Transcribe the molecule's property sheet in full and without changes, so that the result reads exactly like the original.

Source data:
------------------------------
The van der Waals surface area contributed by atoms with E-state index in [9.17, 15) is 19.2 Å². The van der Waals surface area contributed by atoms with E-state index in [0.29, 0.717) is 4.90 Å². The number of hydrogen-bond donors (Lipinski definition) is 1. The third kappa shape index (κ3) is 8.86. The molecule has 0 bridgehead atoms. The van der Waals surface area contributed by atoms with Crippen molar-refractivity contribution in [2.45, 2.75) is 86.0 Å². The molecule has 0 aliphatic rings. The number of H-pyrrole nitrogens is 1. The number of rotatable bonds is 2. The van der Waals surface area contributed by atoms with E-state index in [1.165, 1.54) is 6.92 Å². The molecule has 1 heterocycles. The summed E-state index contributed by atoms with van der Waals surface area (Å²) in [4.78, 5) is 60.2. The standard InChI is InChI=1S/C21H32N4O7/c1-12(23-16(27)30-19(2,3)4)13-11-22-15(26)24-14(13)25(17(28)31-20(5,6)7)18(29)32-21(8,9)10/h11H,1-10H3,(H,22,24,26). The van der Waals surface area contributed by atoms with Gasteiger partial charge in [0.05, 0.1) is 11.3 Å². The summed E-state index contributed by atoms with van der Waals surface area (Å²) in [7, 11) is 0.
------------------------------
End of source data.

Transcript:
The van der Waals surface area contributed by atoms with E-state index in [9.17, 15) is 19.2 Å². The van der Waals surface area contributed by atoms with E-state index in [0.29, 0.717) is 4.90 Å². The number of hydrogen-bond donors (Lipinski definition) is 1. The third kappa shape index (κ3) is 8.86. The molecule has 0 bridgehead atoms. The van der Waals surface area contributed by atoms with Crippen molar-refractivity contribution in [2.45, 2.75) is 86.0 Å². The molecule has 0 aliphatic rings. The number of H-pyrrole nitrogens is 1. The number of rotatable bonds is 2. The van der Waals surface area contributed by atoms with E-state index in [1.165, 1.54) is 6.92 Å². The molecule has 1 heterocycles. The summed E-state index contributed by atoms with van der Waals surface area (Å²) in [4.78, 5) is 60.2. The standard InChI is InChI=1S/C21H32N4O7/c1-12(23-16(27)30-19(2,3)4)13-11-22-15(26)24-14(13)25(17(28)31-20(5,6)7)18(29)32-21(8,9)10/h11H,1-10H3,(H,22,24,26). The van der Waals surface area contributed by atoms with Gasteiger partial charge in [0.05, 0.1) is 11.3 Å². The summed E-state index contributed by atoms with van der Waals surface area (Å²) in [7, 11) is 0.